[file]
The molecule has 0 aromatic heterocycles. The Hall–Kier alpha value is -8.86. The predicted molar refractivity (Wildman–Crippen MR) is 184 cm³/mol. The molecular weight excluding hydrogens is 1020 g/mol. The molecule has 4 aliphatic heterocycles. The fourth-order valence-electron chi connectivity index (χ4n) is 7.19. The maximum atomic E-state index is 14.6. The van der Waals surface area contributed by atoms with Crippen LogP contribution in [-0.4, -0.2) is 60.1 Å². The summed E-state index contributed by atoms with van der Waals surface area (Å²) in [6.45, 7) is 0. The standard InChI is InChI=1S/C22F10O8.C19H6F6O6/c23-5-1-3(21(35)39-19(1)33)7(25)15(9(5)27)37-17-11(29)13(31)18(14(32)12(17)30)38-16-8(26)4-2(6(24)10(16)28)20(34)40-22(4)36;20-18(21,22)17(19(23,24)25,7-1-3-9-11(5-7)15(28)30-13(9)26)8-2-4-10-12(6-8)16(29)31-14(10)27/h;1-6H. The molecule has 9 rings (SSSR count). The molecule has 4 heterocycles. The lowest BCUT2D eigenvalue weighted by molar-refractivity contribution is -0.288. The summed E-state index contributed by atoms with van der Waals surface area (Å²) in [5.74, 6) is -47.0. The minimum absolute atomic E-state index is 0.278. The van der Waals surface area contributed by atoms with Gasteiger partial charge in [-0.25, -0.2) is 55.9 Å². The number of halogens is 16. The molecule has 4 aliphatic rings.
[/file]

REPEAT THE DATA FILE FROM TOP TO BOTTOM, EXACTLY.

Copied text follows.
The molecule has 0 aromatic heterocycles. The Hall–Kier alpha value is -8.86. The predicted molar refractivity (Wildman–Crippen MR) is 184 cm³/mol. The molecular weight excluding hydrogens is 1020 g/mol. The molecule has 4 aliphatic heterocycles. The fourth-order valence-electron chi connectivity index (χ4n) is 7.19. The maximum atomic E-state index is 14.6. The van der Waals surface area contributed by atoms with Crippen LogP contribution in [-0.4, -0.2) is 60.1 Å². The summed E-state index contributed by atoms with van der Waals surface area (Å²) in [6.45, 7) is 0. The standard InChI is InChI=1S/C22F10O8.C19H6F6O6/c23-5-1-3(21(35)39-19(1)33)7(25)15(9(5)27)37-17-11(29)13(31)18(14(32)12(17)30)38-16-8(26)4-2(6(24)10(16)28)20(34)40-22(4)36;20-18(21,22)17(19(23,24)25,7-1-3-9-11(5-7)15(28)30-13(9)26)8-2-4-10-12(6-8)16(29)31-14(10)27/h;1-6H. The molecule has 9 rings (SSSR count). The molecule has 4 heterocycles. The lowest BCUT2D eigenvalue weighted by molar-refractivity contribution is -0.288. The summed E-state index contributed by atoms with van der Waals surface area (Å²) in [5.74, 6) is -47.0. The minimum absolute atomic E-state index is 0.278. The van der Waals surface area contributed by atoms with Gasteiger partial charge in [-0.25, -0.2) is 55.9 Å². The number of halogens is 16. The molecule has 4 aliphatic rings.